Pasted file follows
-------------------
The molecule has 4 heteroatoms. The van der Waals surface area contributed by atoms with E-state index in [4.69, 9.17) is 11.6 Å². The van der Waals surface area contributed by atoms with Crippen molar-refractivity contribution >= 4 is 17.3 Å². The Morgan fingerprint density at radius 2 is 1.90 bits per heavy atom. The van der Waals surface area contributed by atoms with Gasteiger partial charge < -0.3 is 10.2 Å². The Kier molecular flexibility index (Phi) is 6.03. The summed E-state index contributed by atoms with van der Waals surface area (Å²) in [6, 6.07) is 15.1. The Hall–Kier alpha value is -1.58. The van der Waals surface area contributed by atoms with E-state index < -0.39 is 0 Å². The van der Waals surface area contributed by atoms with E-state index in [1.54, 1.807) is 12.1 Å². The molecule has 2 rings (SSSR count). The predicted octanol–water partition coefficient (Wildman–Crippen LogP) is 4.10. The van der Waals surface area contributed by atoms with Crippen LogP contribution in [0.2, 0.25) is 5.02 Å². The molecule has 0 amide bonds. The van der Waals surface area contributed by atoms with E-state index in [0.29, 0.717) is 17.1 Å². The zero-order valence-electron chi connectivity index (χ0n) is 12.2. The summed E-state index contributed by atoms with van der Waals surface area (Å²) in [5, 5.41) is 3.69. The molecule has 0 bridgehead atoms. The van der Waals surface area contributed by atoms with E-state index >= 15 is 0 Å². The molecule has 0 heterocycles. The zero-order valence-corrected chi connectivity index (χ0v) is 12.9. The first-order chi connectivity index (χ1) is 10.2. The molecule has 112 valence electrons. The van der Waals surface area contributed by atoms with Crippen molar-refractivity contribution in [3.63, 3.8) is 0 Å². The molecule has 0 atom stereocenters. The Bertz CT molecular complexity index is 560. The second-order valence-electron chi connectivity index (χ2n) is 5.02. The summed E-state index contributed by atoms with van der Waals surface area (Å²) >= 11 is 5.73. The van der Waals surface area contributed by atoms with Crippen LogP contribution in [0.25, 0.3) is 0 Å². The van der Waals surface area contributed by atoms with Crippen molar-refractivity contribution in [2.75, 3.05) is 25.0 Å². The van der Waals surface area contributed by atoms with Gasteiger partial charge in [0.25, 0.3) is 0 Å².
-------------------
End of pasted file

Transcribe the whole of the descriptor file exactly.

The molecule has 4 heteroatoms. The van der Waals surface area contributed by atoms with E-state index in [4.69, 9.17) is 11.6 Å². The van der Waals surface area contributed by atoms with Crippen molar-refractivity contribution >= 4 is 17.3 Å². The Morgan fingerprint density at radius 2 is 1.90 bits per heavy atom. The van der Waals surface area contributed by atoms with Gasteiger partial charge < -0.3 is 10.2 Å². The Kier molecular flexibility index (Phi) is 6.03. The summed E-state index contributed by atoms with van der Waals surface area (Å²) in [6, 6.07) is 15.1. The Hall–Kier alpha value is -1.58. The van der Waals surface area contributed by atoms with E-state index < -0.39 is 0 Å². The van der Waals surface area contributed by atoms with E-state index in [1.54, 1.807) is 12.1 Å². The molecule has 2 rings (SSSR count). The predicted octanol–water partition coefficient (Wildman–Crippen LogP) is 4.10. The van der Waals surface area contributed by atoms with Crippen LogP contribution in [0.2, 0.25) is 5.02 Å². The molecule has 0 amide bonds. The van der Waals surface area contributed by atoms with E-state index in [0.29, 0.717) is 17.1 Å². The zero-order valence-electron chi connectivity index (χ0n) is 12.2. The summed E-state index contributed by atoms with van der Waals surface area (Å²) in [5, 5.41) is 3.69. The molecule has 0 bridgehead atoms. The van der Waals surface area contributed by atoms with E-state index >= 15 is 0 Å². The molecule has 0 heterocycles. The zero-order valence-corrected chi connectivity index (χ0v) is 12.9. The first-order chi connectivity index (χ1) is 10.2. The molecule has 112 valence electrons. The van der Waals surface area contributed by atoms with Crippen molar-refractivity contribution in [3.63, 3.8) is 0 Å². The molecule has 0 atom stereocenters. The Bertz CT molecular complexity index is 560. The second-order valence-electron chi connectivity index (χ2n) is 5.02. The summed E-state index contributed by atoms with van der Waals surface area (Å²) >= 11 is 5.73. The van der Waals surface area contributed by atoms with Crippen LogP contribution in [0.25, 0.3) is 0 Å². The van der Waals surface area contributed by atoms with Crippen molar-refractivity contribution in [2.75, 3.05) is 25.0 Å². The van der Waals surface area contributed by atoms with Gasteiger partial charge in [0.25, 0.3) is 0 Å².